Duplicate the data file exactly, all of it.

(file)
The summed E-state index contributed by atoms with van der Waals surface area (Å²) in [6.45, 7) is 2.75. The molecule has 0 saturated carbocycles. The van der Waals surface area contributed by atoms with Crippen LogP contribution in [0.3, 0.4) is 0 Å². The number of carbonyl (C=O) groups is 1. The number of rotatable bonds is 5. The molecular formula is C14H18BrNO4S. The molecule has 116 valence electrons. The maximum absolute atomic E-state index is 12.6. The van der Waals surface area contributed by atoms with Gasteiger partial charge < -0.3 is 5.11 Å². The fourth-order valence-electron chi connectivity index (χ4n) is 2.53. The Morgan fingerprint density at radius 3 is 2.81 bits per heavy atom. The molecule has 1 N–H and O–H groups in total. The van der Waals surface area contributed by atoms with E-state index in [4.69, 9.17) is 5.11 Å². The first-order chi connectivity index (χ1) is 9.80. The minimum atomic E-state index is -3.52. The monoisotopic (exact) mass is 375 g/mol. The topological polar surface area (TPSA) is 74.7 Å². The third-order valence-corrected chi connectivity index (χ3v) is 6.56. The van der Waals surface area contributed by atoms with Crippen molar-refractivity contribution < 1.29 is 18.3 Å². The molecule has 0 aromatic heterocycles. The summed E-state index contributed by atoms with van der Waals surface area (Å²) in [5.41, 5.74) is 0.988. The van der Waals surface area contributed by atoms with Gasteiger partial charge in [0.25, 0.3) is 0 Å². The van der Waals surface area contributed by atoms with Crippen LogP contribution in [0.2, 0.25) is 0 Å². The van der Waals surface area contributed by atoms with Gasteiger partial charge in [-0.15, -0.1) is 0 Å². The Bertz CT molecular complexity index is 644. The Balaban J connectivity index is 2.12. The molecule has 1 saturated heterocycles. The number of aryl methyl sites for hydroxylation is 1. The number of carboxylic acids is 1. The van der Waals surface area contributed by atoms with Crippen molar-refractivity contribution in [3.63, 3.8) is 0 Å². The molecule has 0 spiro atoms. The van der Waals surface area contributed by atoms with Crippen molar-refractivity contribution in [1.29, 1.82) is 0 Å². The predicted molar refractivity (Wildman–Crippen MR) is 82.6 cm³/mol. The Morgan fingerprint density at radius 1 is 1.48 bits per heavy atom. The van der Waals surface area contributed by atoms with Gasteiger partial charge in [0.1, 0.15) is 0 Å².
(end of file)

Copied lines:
The summed E-state index contributed by atoms with van der Waals surface area (Å²) in [6.45, 7) is 2.75. The molecule has 0 saturated carbocycles. The van der Waals surface area contributed by atoms with Crippen LogP contribution in [0.3, 0.4) is 0 Å². The number of carbonyl (C=O) groups is 1. The number of rotatable bonds is 5. The molecular formula is C14H18BrNO4S. The molecule has 116 valence electrons. The maximum absolute atomic E-state index is 12.6. The van der Waals surface area contributed by atoms with Gasteiger partial charge < -0.3 is 5.11 Å². The fourth-order valence-electron chi connectivity index (χ4n) is 2.53. The Morgan fingerprint density at radius 3 is 2.81 bits per heavy atom. The molecule has 1 N–H and O–H groups in total. The van der Waals surface area contributed by atoms with E-state index in [4.69, 9.17) is 5.11 Å². The first-order chi connectivity index (χ1) is 9.80. The minimum atomic E-state index is -3.52. The monoisotopic (exact) mass is 375 g/mol. The topological polar surface area (TPSA) is 74.7 Å². The third-order valence-corrected chi connectivity index (χ3v) is 6.56. The van der Waals surface area contributed by atoms with Crippen molar-refractivity contribution < 1.29 is 18.3 Å². The molecule has 0 aromatic heterocycles. The summed E-state index contributed by atoms with van der Waals surface area (Å²) in [5.41, 5.74) is 0.988. The van der Waals surface area contributed by atoms with Gasteiger partial charge in [0.25, 0.3) is 0 Å². The van der Waals surface area contributed by atoms with Crippen LogP contribution in [0.2, 0.25) is 0 Å². The van der Waals surface area contributed by atoms with Gasteiger partial charge in [-0.15, -0.1) is 0 Å². The Bertz CT molecular complexity index is 644. The Balaban J connectivity index is 2.12. The molecule has 1 saturated heterocycles. The number of aryl methyl sites for hydroxylation is 1. The number of carboxylic acids is 1. The van der Waals surface area contributed by atoms with Crippen molar-refractivity contribution in [3.63, 3.8) is 0 Å². The molecule has 0 spiro atoms. The van der Waals surface area contributed by atoms with Crippen molar-refractivity contribution in [1.29, 1.82) is 0 Å². The predicted molar refractivity (Wildman–Crippen MR) is 82.6 cm³/mol. The Morgan fingerprint density at radius 1 is 1.48 bits per heavy atom. The van der Waals surface area contributed by atoms with Gasteiger partial charge in [0.1, 0.15) is 0 Å².